Tech UPTechnologyThey design a material that changes color when stretched...

They design a material that changes color when stretched or pressed

A group of engineers at the Massachusetts Institute of Technology (MIT) have developed a new smart material that changes color when stretched or pressed. Secret messages can be encoded in it. The technology of this material, which looks like science fiction, comes from the 19th century.

It was in 1891 that Gabriel Lippmann invented a technique for creating color photographs using a mirror and a special emulsion. The image bounced off the mirror and was then printed onto the emulsion. Thanks to this invention, Lippman won the Nobel Prize in Physics in 1908.

Benjamin Miller, a researcher at MIT, took advantage of Lippman’s technique and used it in a modern holographic material. As with Lippman’s emulsion, Miller’s materials respond to light, but can be prepared in minutes rather than days.

The researchers have published their study in Nature Materials . In the article they describe how the color changing technology works. They first placed the material on aluminum sheets, as if it were the surface of a mirror, and projected images onto the sample. They then peeled it off and placed it on a black silicon mount for support. As the material was stretched, the nanoscale structures shifted and began to reflect different wavelengths, some of them invisible to our eyes.

The team claims that producing this material is perfectly feasible. Now he is investigating its properties and what potential applications it could have. Among other uses, they have seen that the material would be used to record impressions of coins, milling cutters and even fingerprints, which can be converted into compressive stress maps.

“Scaling up these materials is not trivial, because you have to control these structures at the nanoscale,” Miller explained. “Now that we’ve gotten past this hurdle, we can explore questions like can we use this material to create robotic skin that has a human-like sense of touch? And can we create touch devices for things like augmented virtual reality or medical training? It’s a big space that we’re looking at right now.”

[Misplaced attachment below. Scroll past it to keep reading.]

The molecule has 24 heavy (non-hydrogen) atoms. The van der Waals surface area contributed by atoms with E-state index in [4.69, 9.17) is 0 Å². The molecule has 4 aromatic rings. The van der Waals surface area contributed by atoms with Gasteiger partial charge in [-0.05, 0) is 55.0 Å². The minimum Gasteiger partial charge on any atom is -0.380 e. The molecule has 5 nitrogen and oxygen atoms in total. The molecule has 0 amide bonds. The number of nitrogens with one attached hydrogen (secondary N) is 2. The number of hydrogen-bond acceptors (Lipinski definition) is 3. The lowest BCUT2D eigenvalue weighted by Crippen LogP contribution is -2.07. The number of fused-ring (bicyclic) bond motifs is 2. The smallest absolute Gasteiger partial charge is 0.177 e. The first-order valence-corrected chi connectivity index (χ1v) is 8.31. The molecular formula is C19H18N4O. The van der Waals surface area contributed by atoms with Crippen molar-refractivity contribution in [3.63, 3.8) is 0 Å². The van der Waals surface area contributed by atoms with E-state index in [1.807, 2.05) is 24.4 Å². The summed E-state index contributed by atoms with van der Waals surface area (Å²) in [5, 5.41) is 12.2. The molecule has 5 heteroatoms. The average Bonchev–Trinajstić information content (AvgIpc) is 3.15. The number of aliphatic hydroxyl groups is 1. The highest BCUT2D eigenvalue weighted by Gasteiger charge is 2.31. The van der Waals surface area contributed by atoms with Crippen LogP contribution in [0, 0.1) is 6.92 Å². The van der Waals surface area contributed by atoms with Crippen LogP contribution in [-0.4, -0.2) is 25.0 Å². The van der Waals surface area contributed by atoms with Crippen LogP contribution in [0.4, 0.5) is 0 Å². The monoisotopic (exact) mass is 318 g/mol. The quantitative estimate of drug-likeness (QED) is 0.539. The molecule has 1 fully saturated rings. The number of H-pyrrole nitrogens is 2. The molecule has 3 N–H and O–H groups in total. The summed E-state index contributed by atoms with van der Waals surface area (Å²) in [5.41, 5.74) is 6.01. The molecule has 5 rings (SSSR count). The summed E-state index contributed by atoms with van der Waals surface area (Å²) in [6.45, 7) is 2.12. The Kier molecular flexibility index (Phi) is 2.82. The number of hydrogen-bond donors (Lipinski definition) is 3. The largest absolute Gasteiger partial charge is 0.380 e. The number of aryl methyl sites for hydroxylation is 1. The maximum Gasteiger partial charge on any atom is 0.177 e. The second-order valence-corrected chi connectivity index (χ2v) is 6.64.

In addition to robotics, a material like this could be used in smart textiles such as pressure-control bandages, something that would have been unthinkable with Lippman’s original emulsion.

“Lippmann’s materials wouldn’t have even made it possible to make a Speedo (a swimming trunks). Now we could make a full jersey,” added Mathias Kolle, associate professor of mechanical engineering.

“The beauty of this work is that they have developed a simple but extremely efficient way to produce large-area photonic structures, ” said Sylvia Vignolini, professor of chemistry and biomaterials at the University of Cambridge, who was not involved in the study. “This technique could be a game changer for coatings and packaging, and for wearables as well.”


Referencia: Miller, B.H., Liu, H. & Kolle, M. 2022. Scalable optical manufacture of dynamic structural colour in stretchable materials. Nature Materials. DOI:

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